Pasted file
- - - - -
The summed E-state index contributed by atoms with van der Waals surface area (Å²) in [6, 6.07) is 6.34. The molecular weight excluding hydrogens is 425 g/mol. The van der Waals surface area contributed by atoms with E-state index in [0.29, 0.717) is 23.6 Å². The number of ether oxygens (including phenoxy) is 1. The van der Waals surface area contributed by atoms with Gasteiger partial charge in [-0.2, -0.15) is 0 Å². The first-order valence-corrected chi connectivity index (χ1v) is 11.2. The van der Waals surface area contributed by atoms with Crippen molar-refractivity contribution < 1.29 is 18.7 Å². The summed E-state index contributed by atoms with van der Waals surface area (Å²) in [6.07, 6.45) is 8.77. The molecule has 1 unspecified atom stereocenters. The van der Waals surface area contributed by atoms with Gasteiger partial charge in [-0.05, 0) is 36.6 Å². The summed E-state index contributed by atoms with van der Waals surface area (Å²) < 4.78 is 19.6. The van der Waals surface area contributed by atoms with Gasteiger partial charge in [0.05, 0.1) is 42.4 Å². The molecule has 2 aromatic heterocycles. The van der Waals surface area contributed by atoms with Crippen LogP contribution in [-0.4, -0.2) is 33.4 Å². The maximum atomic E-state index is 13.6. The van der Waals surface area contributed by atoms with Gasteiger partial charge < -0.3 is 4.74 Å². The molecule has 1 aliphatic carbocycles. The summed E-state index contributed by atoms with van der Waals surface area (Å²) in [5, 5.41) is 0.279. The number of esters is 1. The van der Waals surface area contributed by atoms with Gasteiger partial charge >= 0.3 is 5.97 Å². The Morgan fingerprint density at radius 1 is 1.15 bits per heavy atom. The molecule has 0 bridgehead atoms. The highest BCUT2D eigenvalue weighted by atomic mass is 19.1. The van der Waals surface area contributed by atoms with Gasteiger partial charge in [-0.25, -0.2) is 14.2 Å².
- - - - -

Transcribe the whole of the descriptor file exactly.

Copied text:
The summed E-state index contributed by atoms with van der Waals surface area (Å²) in [6, 6.07) is 6.34. The molecular weight excluding hydrogens is 425 g/mol. The van der Waals surface area contributed by atoms with E-state index in [0.29, 0.717) is 23.6 Å². The number of ether oxygens (including phenoxy) is 1. The van der Waals surface area contributed by atoms with Gasteiger partial charge in [-0.2, -0.15) is 0 Å². The first-order valence-corrected chi connectivity index (χ1v) is 11.2. The van der Waals surface area contributed by atoms with Crippen molar-refractivity contribution < 1.29 is 18.7 Å². The summed E-state index contributed by atoms with van der Waals surface area (Å²) in [6.07, 6.45) is 8.77. The molecule has 1 unspecified atom stereocenters. The van der Waals surface area contributed by atoms with Gasteiger partial charge in [-0.05, 0) is 36.6 Å². The summed E-state index contributed by atoms with van der Waals surface area (Å²) < 4.78 is 19.6. The van der Waals surface area contributed by atoms with Gasteiger partial charge in [0.05, 0.1) is 42.4 Å². The molecule has 2 aromatic heterocycles. The van der Waals surface area contributed by atoms with Crippen LogP contribution in [-0.4, -0.2) is 33.4 Å². The maximum atomic E-state index is 13.6. The van der Waals surface area contributed by atoms with Gasteiger partial charge < -0.3 is 4.74 Å². The molecule has 1 aliphatic carbocycles. The summed E-state index contributed by atoms with van der Waals surface area (Å²) in [5, 5.41) is 0.279. The number of esters is 1. The van der Waals surface area contributed by atoms with Gasteiger partial charge >= 0.3 is 5.97 Å². The Morgan fingerprint density at radius 1 is 1.15 bits per heavy atom. The molecule has 0 bridgehead atoms. The highest BCUT2D eigenvalue weighted by atomic mass is 19.1. The van der Waals surface area contributed by atoms with Gasteiger partial charge in [-0.25, -0.2) is 14.2 Å².